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The surgery you
never wanted

The surgery you
never wanted

Joanne_herman_9

Born somewhere between male and female, intersex people face unique gender identity issues, especially if "normalizing" surgeries were imposed on them at a young age. Part 3 of The Advocate's ongoing transgender series

The woman giving the presentation at the front of the room is as curvy as can be. So imagine my surprise when she reveals that she has XY chromosomes and has not had surgery to create those curves! And yet, she did have surgery at birth to remove her undescended testes, long before she was capable of authorizing the surgery. What in the world is going on here?

Welcome to the world of intersex people. The Intersex Society of North America (www.isna.org) describes an intersex condition as being "born with an anatomy that someone decided is not standard male or female." Many intersex people have "normalizing" surgeries imposed on them when they are too young to grant permission, and then spend the rest of their lives struggling to heal from those surgeries.

In that struggle they often encounter issues based upon their gender identity and gender expression, and those struggles sometimes result in intersex people being included under the transgender umbrella. Whether or not that is appropriate, their situation is certainly worth a few words. (And if you ever see "LGBTI," this is the I.)

There are many different types of intersex conditions. These conditions can result in women without ovaries, clitorises, and/or inner labia, and men without testes. They include people whose genitals are ambiguous, and people with chromosomes that are neither XX nor XY. And they include any baby with testicles whose penis is too short, and any baby without testicles whose clitoris is too large.

Feminist biologist Anne Fausto-Sterling has estimated that 1 or 2 in 1,000 have surgery to "normalize" genital appearance long before the children understand what is going on. Parents authorize the surgeries, desperate to avoid the "shame" of a child who does not conform to the gender binary, and the medical profession is only too happy to comply. Parents are then instructed to socialize the child as the gender that the child was made into, which, as you might guess, is disproportionately female. Parents are told to never tell the child about the surgery. Call it "Spin Control, Home Edition."

This flawed treatment protocol is based largely on work done at Johns Hopkins University in the 1950s and 1960s that purported to show nurture was more important than nature in raising a child. We have since learned that people have a very strong perception of the gender they are--their "gender identity"--regardless of their upbringing. And a high-profile case that initially served as support for the Hopkins work--of a boy raised as a girl after a botched circumcision--later took a dramatic turn to make it convincing evidence to the contrary.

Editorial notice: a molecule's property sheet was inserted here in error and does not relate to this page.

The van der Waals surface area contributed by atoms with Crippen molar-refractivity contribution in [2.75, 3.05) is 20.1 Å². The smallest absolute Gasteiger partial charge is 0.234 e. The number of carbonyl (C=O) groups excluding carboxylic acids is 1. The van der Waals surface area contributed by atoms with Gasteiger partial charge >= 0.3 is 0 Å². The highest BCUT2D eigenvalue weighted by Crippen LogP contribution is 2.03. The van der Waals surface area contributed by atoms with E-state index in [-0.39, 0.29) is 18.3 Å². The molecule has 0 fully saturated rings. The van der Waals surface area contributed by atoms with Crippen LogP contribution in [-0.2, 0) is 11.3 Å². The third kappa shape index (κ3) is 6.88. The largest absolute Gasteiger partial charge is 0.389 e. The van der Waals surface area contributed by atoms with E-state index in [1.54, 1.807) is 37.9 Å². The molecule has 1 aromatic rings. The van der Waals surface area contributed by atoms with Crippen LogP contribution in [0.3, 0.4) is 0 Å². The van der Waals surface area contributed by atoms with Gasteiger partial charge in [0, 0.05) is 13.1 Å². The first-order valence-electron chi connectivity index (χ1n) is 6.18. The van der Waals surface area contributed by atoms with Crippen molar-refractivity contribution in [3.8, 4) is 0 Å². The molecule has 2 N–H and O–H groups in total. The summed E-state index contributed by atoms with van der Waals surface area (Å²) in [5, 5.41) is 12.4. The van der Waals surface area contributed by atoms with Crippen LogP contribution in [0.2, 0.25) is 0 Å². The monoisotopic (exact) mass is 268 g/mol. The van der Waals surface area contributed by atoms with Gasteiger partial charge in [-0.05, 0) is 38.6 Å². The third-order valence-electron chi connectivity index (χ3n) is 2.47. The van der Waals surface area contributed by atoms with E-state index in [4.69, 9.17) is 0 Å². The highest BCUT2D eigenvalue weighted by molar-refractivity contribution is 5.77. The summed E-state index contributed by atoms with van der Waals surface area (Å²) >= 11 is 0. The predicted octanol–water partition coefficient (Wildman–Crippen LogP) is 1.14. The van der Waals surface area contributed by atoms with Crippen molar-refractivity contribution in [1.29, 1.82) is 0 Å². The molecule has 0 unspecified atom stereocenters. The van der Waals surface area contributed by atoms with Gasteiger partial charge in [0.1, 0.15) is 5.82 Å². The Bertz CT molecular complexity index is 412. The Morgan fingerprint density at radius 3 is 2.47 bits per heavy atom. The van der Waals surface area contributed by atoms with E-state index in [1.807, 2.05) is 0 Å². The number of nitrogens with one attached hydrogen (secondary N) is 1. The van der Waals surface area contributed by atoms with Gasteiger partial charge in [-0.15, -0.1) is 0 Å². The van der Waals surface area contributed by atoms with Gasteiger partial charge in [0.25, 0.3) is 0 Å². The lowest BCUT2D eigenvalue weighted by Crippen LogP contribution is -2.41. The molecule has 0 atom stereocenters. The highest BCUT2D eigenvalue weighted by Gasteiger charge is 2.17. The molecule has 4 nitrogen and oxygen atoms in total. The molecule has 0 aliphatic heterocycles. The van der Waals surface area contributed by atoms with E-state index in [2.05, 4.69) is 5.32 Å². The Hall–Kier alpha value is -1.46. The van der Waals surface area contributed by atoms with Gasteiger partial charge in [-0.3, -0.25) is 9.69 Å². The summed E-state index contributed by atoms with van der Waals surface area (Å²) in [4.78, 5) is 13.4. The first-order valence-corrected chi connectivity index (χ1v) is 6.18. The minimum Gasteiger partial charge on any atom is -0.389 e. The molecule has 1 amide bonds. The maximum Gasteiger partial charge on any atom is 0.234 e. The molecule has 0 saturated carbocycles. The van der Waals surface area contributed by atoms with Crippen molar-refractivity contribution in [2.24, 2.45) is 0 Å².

The story of David Reimer is documented in John Colapinto's recent biography As Nature Made Him. All the while that David was being referred to as a success story by psychologist John Money at Johns Hopkins, David was clearly uncomfortable living as a girl and was refusing the recommended subsequent surgery to create a vagina. When David learned the truth about his botched circumcision at age 14, he quickly transitioned to live as a boy.

A 2004 study, conducted by another scientist at Johns Hopkins and published in The New England Journal of Medicine, offered more proof to the contrary. The study followed 16 cases of children who were genetically and hormonally male but were born with a very small or absent penis. Of the 16, 14 were given female hormones and raised as girls. Years later, researchers found all 16 to be behaving as boys no matter how they were raised, with eight of them now declaring themselves male.

What causes intersexuality? It's often just the normal course of nature---there's much more gender and sex diversity in the human species than we were taught in school. But there is also evidence showing that exposure to certain chemicals while in utero can alter physical and genetic sex. Deborah Rudacille explores this possibility at length in her excellent book The Riddle of Gender. In one example she cites the surprising tendency of the sons of moms who took the synthetic estrogen supplement DES during pregnancy to have intersex conditions.

Intersex people who ultimately learn (and most do) that they underwent "normalizing" surgeries are left to feel as if they are anything but normal as a result. They feel rejected as the people they were at birth. They are also hindered in developing intimate relationships because the surgeries usually damage sexual sensation. And should the gender imposed on them in their early years turn out to be the wrong one, they often feel no choice but to undergo a gender transition to undo a choice that their parents and the medical community made for them.

Yes, intersex people show us a compelling example of how a strict, unwavering adherence to the gender binary can cause far more damage than good.

30 Years of Out100Out / Advocate Magazine - Jonathan Groff & Wayne Brady

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Joanne Herman